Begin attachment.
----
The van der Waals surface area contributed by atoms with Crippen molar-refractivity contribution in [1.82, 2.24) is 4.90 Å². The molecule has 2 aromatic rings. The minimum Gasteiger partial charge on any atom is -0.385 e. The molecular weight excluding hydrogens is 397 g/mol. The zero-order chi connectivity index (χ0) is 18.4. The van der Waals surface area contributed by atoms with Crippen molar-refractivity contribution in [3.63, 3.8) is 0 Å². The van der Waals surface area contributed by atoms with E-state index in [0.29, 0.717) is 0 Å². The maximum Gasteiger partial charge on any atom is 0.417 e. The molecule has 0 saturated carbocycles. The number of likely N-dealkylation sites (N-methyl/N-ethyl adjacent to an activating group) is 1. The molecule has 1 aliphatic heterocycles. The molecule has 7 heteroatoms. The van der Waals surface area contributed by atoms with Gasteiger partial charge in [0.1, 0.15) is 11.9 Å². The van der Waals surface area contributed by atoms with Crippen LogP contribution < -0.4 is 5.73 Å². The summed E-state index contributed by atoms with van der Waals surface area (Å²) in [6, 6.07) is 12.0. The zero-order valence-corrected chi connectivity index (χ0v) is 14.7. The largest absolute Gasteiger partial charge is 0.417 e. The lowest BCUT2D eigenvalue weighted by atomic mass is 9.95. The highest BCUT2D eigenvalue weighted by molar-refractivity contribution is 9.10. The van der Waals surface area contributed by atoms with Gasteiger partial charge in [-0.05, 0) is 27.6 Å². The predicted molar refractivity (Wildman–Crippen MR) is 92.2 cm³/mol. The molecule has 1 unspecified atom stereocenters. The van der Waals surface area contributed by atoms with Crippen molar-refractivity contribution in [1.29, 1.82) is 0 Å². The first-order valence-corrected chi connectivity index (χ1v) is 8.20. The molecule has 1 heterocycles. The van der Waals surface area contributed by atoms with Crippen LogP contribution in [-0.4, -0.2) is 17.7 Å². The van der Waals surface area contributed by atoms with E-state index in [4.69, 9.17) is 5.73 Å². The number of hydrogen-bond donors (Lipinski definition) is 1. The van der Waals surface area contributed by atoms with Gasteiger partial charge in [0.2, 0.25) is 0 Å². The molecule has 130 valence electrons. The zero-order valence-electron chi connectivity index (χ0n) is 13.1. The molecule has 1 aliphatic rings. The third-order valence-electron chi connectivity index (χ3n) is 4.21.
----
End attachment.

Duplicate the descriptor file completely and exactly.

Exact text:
The van der Waals surface area contributed by atoms with Crippen molar-refractivity contribution in [1.82, 2.24) is 4.90 Å². The molecule has 2 aromatic rings. The minimum Gasteiger partial charge on any atom is -0.385 e. The molecular weight excluding hydrogens is 397 g/mol. The zero-order chi connectivity index (χ0) is 18.4. The van der Waals surface area contributed by atoms with Crippen molar-refractivity contribution in [3.63, 3.8) is 0 Å². The van der Waals surface area contributed by atoms with E-state index in [0.29, 0.717) is 0 Å². The maximum Gasteiger partial charge on any atom is 0.417 e. The molecule has 0 saturated carbocycles. The number of likely N-dealkylation sites (N-methyl/N-ethyl adjacent to an activating group) is 1. The molecule has 1 aliphatic heterocycles. The molecule has 7 heteroatoms. The van der Waals surface area contributed by atoms with Gasteiger partial charge in [0.1, 0.15) is 11.9 Å². The van der Waals surface area contributed by atoms with Crippen LogP contribution < -0.4 is 5.73 Å². The summed E-state index contributed by atoms with van der Waals surface area (Å²) in [6, 6.07) is 12.0. The zero-order valence-corrected chi connectivity index (χ0v) is 14.7. The largest absolute Gasteiger partial charge is 0.417 e. The lowest BCUT2D eigenvalue weighted by atomic mass is 9.95. The highest BCUT2D eigenvalue weighted by molar-refractivity contribution is 9.10. The van der Waals surface area contributed by atoms with Gasteiger partial charge in [-0.05, 0) is 27.6 Å². The predicted molar refractivity (Wildman–Crippen MR) is 92.2 cm³/mol. The molecule has 1 unspecified atom stereocenters. The van der Waals surface area contributed by atoms with Crippen molar-refractivity contribution in [1.29, 1.82) is 0 Å². The first-order valence-corrected chi connectivity index (χ1v) is 8.20. The molecule has 1 heterocycles. The van der Waals surface area contributed by atoms with Crippen LogP contribution in [-0.4, -0.2) is 17.7 Å². The van der Waals surface area contributed by atoms with E-state index in [4.69, 9.17) is 5.73 Å². The number of hydrogen-bond donors (Lipinski definition) is 1. The van der Waals surface area contributed by atoms with Gasteiger partial charge in [0.2, 0.25) is 0 Å². The molecule has 130 valence electrons. The zero-order valence-electron chi connectivity index (χ0n) is 13.1. The molecule has 1 aliphatic rings. The third-order valence-electron chi connectivity index (χ3n) is 4.21.